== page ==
- Handsome, individual looks
- Refreshingly different from premium rivals
- Powerful but economical engines
- Innovative, upmarket interior
- Ride can be a bit harsh on the biggest wheels
- Load floor not flat when rear seats folded
- Safety systems can be intrusive
- Tiny glovebox in right-hand drive cars
The previous Peugeot 508 SW was a low-key, conservative design practically invisible in the UK marketplace. Not so the new one: like the 508 Fastback, a saloon-shaped hatchback launched earlier in 2018, the SW has sharp, bold lines quite different from anything else currently on offer in the large family car class.
It's free of the design clichés – exaggerated brake-cooling ducts (often fake), slanting horizontal tail-lights – rife elsewhere. You're unlikely to mistake the SW for anything else.
Attempting to straddle that middle ground between mainstream and premium, the second-generation 508 SW tackles the likes of the somewhat staid Ford Mondeo Estate, Vauxhall Insignia Sports Tourer and Volkswagen Passat Estate, not to mention the fantastic value the Skoda Superb Estate offers.
But Peugeot tells us buyers of more premium (albeit smaller) cars such as the Audi A4 Avant, Mercedes-Benz C-Class Estate, Volvo V60 and 2019’s BMW 3 Series Touring are also in the crosshairs. That’s lofty ambition, considering the sales flop the previous attempt was. We have to go right back to the 406 Estate to find a Peugeot of this size with reasonable appeal.
Why the Peugeot 508 looks so much better than before
The 508 SW is a car that doesn't directly compete with premium offerings but instead offers an alternative form of desirability. That's Peugeot's plan, at least, and the company also points to renewed interest in estate cars as buyers, according to its research, show signs of turning away from SUVs on environmental grounds.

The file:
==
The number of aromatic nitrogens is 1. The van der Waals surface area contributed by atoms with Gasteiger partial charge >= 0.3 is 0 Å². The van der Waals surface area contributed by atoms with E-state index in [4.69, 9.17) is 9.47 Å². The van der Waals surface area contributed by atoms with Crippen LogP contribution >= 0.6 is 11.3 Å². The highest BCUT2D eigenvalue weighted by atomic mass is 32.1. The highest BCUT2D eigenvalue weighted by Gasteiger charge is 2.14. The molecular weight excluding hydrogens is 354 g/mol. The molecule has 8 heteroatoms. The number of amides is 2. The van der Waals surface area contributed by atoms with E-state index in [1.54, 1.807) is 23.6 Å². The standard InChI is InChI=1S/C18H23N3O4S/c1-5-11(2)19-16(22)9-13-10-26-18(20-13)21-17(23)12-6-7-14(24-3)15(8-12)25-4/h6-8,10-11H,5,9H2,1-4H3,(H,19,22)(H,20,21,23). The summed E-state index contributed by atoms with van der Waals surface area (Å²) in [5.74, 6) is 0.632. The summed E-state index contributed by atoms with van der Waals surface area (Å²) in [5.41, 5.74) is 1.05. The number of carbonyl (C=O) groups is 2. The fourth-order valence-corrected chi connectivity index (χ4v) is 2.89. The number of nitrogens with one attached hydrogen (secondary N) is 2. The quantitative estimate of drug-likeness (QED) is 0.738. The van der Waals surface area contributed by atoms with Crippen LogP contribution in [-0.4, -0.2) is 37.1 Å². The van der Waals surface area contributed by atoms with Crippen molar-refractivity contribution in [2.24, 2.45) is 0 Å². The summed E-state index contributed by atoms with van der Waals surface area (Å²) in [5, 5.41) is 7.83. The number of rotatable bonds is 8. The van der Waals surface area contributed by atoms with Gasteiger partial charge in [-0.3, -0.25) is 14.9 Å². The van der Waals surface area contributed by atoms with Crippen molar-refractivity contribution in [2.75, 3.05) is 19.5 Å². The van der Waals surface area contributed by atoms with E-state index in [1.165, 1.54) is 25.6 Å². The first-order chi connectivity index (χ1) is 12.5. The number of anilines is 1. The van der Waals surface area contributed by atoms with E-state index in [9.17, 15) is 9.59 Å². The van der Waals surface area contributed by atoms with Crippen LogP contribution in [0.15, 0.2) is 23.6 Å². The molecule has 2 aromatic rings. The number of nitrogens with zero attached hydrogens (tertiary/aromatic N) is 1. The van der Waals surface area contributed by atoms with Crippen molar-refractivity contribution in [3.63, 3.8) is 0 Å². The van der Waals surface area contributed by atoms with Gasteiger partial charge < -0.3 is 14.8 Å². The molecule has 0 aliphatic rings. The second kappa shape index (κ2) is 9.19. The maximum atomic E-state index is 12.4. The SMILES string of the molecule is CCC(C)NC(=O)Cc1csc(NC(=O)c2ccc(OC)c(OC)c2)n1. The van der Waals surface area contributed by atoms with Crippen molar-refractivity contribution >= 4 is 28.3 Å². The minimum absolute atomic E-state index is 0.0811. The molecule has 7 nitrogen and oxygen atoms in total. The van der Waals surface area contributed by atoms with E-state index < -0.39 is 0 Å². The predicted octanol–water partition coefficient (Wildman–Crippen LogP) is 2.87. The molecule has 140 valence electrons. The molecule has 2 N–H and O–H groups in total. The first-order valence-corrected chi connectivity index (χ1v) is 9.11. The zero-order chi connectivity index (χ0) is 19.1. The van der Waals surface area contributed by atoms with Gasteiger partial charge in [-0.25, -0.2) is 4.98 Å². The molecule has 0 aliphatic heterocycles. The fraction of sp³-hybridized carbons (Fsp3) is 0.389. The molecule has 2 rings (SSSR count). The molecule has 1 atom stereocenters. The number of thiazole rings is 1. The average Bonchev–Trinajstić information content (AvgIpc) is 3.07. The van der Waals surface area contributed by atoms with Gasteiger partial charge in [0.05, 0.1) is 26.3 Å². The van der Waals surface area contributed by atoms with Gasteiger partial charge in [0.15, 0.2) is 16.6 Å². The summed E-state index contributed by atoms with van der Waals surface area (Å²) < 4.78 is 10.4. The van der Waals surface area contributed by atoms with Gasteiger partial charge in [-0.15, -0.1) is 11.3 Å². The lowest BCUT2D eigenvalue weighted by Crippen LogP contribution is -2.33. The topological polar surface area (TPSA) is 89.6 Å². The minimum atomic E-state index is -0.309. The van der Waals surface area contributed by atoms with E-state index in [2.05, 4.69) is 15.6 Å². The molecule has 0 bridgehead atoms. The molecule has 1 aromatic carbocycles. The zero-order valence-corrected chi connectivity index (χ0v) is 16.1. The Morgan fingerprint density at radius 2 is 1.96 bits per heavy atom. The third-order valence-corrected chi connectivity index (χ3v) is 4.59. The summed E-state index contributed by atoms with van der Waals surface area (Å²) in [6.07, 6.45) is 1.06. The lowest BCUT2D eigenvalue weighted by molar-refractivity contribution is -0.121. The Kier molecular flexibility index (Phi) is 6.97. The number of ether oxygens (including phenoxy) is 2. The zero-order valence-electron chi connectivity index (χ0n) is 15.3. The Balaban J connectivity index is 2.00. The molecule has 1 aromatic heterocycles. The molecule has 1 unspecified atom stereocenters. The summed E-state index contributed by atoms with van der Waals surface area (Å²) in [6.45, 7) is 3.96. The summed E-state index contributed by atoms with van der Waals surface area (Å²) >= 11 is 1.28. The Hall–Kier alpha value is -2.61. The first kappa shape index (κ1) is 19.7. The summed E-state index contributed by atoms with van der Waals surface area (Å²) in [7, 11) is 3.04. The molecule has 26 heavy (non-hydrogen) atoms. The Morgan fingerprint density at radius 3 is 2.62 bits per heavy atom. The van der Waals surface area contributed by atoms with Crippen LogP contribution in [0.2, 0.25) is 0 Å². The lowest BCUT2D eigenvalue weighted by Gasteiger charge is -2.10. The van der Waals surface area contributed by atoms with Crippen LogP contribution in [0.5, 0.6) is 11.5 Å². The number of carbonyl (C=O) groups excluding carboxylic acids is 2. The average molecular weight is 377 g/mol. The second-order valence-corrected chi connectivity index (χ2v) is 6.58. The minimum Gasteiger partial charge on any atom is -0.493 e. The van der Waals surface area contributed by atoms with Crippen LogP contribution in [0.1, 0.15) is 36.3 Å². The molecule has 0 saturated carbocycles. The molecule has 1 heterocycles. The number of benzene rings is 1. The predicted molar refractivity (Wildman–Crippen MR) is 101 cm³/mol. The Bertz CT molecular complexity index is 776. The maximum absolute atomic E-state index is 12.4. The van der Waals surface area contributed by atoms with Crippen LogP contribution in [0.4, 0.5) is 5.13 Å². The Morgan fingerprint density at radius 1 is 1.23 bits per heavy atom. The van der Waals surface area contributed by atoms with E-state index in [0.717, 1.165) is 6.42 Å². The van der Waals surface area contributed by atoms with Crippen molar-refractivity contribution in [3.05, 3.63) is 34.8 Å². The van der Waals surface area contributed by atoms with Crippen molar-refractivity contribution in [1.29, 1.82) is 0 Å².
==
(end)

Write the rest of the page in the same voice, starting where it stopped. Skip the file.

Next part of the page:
These estate cars aren't necessarily utilitarian beasts of burden, at least in the size class inhabited by the 508. They are bought as much for their style, which is why – as here – they can get away with actually having less load space than an estate car in a smaller size class, such as the practicality-oriented Peugeot 308 SW.
The design is at its best in higher-spec trims, which get the attractive LED front and rear lighting signature that sets this load-lugger apart from its rivals. We think it looks great in red, though no doubt most will be ordered in white, grey and silver – the curse of cars that are popular with business drivers.
Tell me about the equipment in the 2019 Peugeot 508 SW…
Trim levels are Active, Allure, GT Line, GT (a faster GT Line) and First Edition, which includes, among other luxury touches, a boot floor in Zebrano wood.
The spec breakdown starts with Active, which includes:
- Dual-zone climate control
- Rear parking sensors
- Leather steering wheel
- Electric driver’s seat base angle
- Driver and passenger mechanical seat height adjustment
- Cloth trim
- Multimedia system including touchscreen, voice recognition, DAB radio, Mirrorlink, Apple CarPlay and Android Auto
- 17-inch alloy wheels
- Automatic headlights and wipers
- Automatic emergency braking and forward collision alert